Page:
The Oscars can't seem to make up its mind about anything. Here's a timeline.

Image: Kevin Hart
Kevin Hart sits for an interview on Today on Sept. 27, 2018. Copyright Nathan Congleton TODAY
By Daniel Arkin with NBC News Entertainment
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It's been one public relations headache after another.


The run-up to the Oscars has been rocky. The Academy of Motion Picture Arts and Sciences, the organization that puts on the show, repeatedly drew jeers in the last seven months over a string of controversial changes, public relations stumbles and abrupt U-turns. Here's how all the awards season drama unfolded.

Aug. 8: It all starts with a tweet. "Change is coming to the Oscars," the academy vows. It announces two moves intended to boost ratings: a shortened runtime (three hours) and a vaguely defined new category for "achievement in popular film."

The latter change islambasted by film critics, journalists and actor Rob Lowe, who compares the new category to the misbegotten musical number that opened the Academy Awards 30 years ago:

The academy also says that select categories will be presented during commercial breaks, not the live telecast.

Sept. 6: The academy bows to the blowback and pumps the brakes, postponing the introduction of the popular film prize. "We recognize the need for further discussion with our members," academy CEO Dawn Hudson says in a statement.

Dec. 4: The comedian and movie star Kevin Hartannounces he will host the Academy Awards, writing in an Instagram post that he is "blown away simply because this has been a goal on my list for a long time." He promises to make the telecast "a special one."

In other news: Benjamin Lee, an editor at The Guardian, resurfaces some of Hart's old homophobic comments by tweeting out screenshots. "I wonder when Kevin Hart is gonna start deleting all his old tweets," Lee tweets.

Dec. 7: Hart steps down. "I do not want to be a distraction on a night that should be celebrated by so many amazing talented artists," the comedian tweets. "I sincerely apologize to the LGBTQ community for my insensitive words from my past."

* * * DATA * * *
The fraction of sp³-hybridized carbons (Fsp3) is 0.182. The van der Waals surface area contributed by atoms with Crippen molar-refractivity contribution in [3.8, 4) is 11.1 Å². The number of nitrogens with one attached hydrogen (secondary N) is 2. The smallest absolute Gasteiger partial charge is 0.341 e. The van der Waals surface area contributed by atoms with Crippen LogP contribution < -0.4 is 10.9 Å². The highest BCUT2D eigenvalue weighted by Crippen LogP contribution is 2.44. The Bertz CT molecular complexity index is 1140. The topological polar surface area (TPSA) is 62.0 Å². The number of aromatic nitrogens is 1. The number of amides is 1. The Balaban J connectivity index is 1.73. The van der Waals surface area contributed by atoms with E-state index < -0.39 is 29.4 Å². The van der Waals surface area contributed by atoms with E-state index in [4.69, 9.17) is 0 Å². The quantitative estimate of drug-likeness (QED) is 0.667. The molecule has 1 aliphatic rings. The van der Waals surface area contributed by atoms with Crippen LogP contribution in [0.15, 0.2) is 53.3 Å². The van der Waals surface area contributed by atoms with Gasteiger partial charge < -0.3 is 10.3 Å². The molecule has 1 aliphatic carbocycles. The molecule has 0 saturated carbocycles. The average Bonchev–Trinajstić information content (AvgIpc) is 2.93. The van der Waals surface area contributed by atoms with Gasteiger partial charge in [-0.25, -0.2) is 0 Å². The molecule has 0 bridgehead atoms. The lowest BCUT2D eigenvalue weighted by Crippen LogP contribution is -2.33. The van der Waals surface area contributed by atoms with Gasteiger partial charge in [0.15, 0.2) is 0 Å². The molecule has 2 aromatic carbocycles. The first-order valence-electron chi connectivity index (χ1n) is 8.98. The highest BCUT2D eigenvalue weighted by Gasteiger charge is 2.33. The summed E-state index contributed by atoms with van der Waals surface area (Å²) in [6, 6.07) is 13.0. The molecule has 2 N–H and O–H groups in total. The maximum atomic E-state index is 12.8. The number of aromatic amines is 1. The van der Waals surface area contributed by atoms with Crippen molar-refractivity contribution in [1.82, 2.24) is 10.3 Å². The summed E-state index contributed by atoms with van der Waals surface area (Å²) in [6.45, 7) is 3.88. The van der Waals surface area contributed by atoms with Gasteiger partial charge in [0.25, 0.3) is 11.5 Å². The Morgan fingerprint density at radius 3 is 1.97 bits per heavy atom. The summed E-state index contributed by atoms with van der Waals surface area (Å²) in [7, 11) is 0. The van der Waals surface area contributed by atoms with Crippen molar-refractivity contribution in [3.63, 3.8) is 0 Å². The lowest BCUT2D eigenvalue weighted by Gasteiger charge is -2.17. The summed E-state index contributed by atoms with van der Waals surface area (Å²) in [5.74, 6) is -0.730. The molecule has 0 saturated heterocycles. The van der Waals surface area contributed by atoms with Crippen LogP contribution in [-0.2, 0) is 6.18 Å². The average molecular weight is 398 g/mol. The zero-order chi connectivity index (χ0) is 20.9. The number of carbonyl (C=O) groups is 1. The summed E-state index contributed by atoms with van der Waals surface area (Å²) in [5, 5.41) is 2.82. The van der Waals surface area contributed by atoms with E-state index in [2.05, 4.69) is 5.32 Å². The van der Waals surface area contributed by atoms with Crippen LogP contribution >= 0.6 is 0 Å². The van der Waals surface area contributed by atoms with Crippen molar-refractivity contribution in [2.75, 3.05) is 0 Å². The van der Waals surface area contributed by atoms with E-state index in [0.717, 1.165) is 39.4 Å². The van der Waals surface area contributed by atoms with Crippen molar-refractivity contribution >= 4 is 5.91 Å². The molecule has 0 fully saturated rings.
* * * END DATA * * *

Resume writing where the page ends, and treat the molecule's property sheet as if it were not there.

Hart's announcement comes hours after he posts an Instagram video in which he strikes a more defiant tone, claiming he "chose to pass" on the academy's demand that he apologize.

Jan. 9: Variety reportsthat the co-producers of the Oscars, Donna Gigliotti and Glenn Weiss, plan to forge ahead without a host. The trade publication reports that the show will revolve around A-list presenters instead of one marquee name.

Jan. 24: Variety reports that only two of this year's five Oscar-nominated original songs could be performed live on the telecast. The publication says producers had selected the two biggest hits — Kendrick Lamar and SZA's "All the Stars" from "Black Panther" and Lady Gaga and Bradley Cooper's "Shallow" from "A Star Is Born" — for the big night.

The move, according to Variety, causes "consternation among members of the music branch as well as among those nominees' respective camps." Lin-Manuel Miranda, who co-stars in one of the films up for the song award — Disney's live-action sequel "Mary Poppins Returns" — tweets his dismay:

Jan. 31: The academy appears to relent, tweeting that two more nominated songs — "I'll Fight," from the documentary "RBG" and "The Place Where Lost Things Go" from "Mary Poppins Returns" — will be performed during the live telecast. No word on a live performance of the song from the Coen brothers' Western anthology "The Ballad of Buster Scruggs." But wait ...

Feb. 1: "Time to update your Songs That Will Be Performed On This Year's Oscars Playlist," the academy tweets, announcing that the "Buster Scruggs" tune will be performed after all.

Feb. 11: The academy reveals the four Oscars that will be presented during commercial breaks —cinematography, film editing, live action short, makeup and hair-styling — and says edited versions of the winning moments will be aired later in the telecast.

The announcement stokes intense backlash among directors, performers, critics and cinephiles, who argue that the decision reduces technical honors to second-tier status. "Roma" director Alfonso Cuarón and actor Seth Rogen are among the dissenters:

Feb. 13: The American Society of Cinematographers sharply criticizes the commercial break plan in an open letter signed by dozens of Hollywood luminaries, including directors Martin Scorsese, Spike Lee, Quentin Tarantino and Cuarón.

"Relegating these essential cinematic crafts to lesser status in this 91st Academy Awards ceremony is nothing less than an insult to those of us who have devoted our lives and passions to our chosen profession," the letter reads.


Feb. 14: George Clooney, Brad Pitt and Robert De Niro join the growing protest, adding their signatures to the open letter. But will there be a third act twist?

Feb. 15: The Academy reverses course yet again, announcing that it has decided to scrap the commercial break plan and plans to air all awards during the live telecast. Twitter begins to notice a pattern:

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